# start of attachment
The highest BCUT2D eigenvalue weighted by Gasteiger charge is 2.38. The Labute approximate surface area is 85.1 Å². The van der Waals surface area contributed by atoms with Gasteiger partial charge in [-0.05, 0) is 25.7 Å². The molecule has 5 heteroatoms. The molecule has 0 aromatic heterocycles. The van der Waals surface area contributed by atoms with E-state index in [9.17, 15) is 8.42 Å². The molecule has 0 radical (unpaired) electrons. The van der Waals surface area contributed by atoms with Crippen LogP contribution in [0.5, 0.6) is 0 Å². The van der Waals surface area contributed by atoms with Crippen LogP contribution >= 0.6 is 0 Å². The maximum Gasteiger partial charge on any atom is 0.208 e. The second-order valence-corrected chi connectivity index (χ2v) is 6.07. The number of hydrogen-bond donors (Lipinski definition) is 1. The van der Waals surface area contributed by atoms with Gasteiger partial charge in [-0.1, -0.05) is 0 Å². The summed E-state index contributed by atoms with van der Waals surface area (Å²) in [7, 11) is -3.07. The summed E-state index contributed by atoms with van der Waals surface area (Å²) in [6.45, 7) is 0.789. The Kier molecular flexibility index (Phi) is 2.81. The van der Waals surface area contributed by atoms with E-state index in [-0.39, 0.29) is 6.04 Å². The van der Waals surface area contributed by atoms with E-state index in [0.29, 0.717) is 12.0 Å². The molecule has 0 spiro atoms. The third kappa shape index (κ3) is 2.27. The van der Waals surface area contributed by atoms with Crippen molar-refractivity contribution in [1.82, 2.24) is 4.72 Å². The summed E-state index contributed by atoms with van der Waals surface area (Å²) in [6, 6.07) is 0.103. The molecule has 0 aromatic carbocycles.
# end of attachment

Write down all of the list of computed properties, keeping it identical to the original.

The highest BCUT2D eigenvalue weighted by Gasteiger charge is 2.38. The Labute approximate surface area is 85.1 Å². The van der Waals surface area contributed by atoms with Gasteiger partial charge in [-0.05, 0) is 25.7 Å². The molecule has 5 heteroatoms. The molecule has 0 aromatic heterocycles. The van der Waals surface area contributed by atoms with E-state index in [9.17, 15) is 8.42 Å². The molecule has 0 radical (unpaired) electrons. The van der Waals surface area contributed by atoms with Crippen LogP contribution in [0.5, 0.6) is 0 Å². The van der Waals surface area contributed by atoms with Crippen LogP contribution >= 0.6 is 0 Å². The maximum Gasteiger partial charge on any atom is 0.208 e. The second-order valence-corrected chi connectivity index (χ2v) is 6.07. The number of hydrogen-bond donors (Lipinski definition) is 1. The van der Waals surface area contributed by atoms with Gasteiger partial charge in [-0.1, -0.05) is 0 Å². The summed E-state index contributed by atoms with van der Waals surface area (Å²) in [7, 11) is -3.07. The summed E-state index contributed by atoms with van der Waals surface area (Å²) in [6.45, 7) is 0.789. The Kier molecular flexibility index (Phi) is 2.81. The van der Waals surface area contributed by atoms with E-state index in [-0.39, 0.29) is 6.04 Å². The van der Waals surface area contributed by atoms with E-state index in [0.29, 0.717) is 12.0 Å². The molecule has 0 spiro atoms. The third kappa shape index (κ3) is 2.27. The van der Waals surface area contributed by atoms with Crippen molar-refractivity contribution in [1.82, 2.24) is 4.72 Å². The summed E-state index contributed by atoms with van der Waals surface area (Å²) in [6, 6.07) is 0.103. The molecule has 0 aromatic carbocycles.